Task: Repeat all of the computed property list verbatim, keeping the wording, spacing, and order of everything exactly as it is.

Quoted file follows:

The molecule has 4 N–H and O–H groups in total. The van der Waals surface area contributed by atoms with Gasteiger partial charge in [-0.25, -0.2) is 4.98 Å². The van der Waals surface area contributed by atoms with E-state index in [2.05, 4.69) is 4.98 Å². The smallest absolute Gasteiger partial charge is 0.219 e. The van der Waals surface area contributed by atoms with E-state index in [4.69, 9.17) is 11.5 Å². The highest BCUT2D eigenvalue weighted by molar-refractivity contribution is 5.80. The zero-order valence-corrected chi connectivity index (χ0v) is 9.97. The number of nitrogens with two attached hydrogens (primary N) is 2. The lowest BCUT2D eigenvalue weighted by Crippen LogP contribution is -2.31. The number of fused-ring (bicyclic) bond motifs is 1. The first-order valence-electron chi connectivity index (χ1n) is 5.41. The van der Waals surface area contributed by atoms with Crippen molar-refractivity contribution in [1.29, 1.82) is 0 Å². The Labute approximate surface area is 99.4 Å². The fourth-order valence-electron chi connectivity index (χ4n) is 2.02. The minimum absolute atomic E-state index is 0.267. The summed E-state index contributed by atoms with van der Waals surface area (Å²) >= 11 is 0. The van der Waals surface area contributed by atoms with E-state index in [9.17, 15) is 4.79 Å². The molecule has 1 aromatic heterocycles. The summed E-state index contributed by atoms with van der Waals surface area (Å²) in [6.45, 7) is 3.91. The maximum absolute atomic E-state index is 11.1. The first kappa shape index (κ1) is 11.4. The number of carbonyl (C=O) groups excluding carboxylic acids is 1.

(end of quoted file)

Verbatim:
The molecule has 4 N–H and O–H groups in total. The van der Waals surface area contributed by atoms with Gasteiger partial charge in [-0.25, -0.2) is 4.98 Å². The van der Waals surface area contributed by atoms with E-state index in [2.05, 4.69) is 4.98 Å². The smallest absolute Gasteiger partial charge is 0.219 e. The van der Waals surface area contributed by atoms with E-state index in [4.69, 9.17) is 11.5 Å². The highest BCUT2D eigenvalue weighted by molar-refractivity contribution is 5.80. The zero-order valence-corrected chi connectivity index (χ0v) is 9.97. The number of nitrogens with two attached hydrogens (primary N) is 2. The lowest BCUT2D eigenvalue weighted by Crippen LogP contribution is -2.31. The number of fused-ring (bicyclic) bond motifs is 1. The first-order valence-electron chi connectivity index (χ1n) is 5.41. The van der Waals surface area contributed by atoms with Crippen molar-refractivity contribution in [1.29, 1.82) is 0 Å². The Labute approximate surface area is 99.4 Å². The fourth-order valence-electron chi connectivity index (χ4n) is 2.02. The minimum absolute atomic E-state index is 0.267. The summed E-state index contributed by atoms with van der Waals surface area (Å²) >= 11 is 0. The van der Waals surface area contributed by atoms with E-state index in [9.17, 15) is 4.79 Å². The molecule has 1 aromatic heterocycles. The summed E-state index contributed by atoms with van der Waals surface area (Å²) in [6.45, 7) is 3.91. The maximum absolute atomic E-state index is 11.1. The first kappa shape index (κ1) is 11.4. The number of carbonyl (C=O) groups excluding carboxylic acids is 1.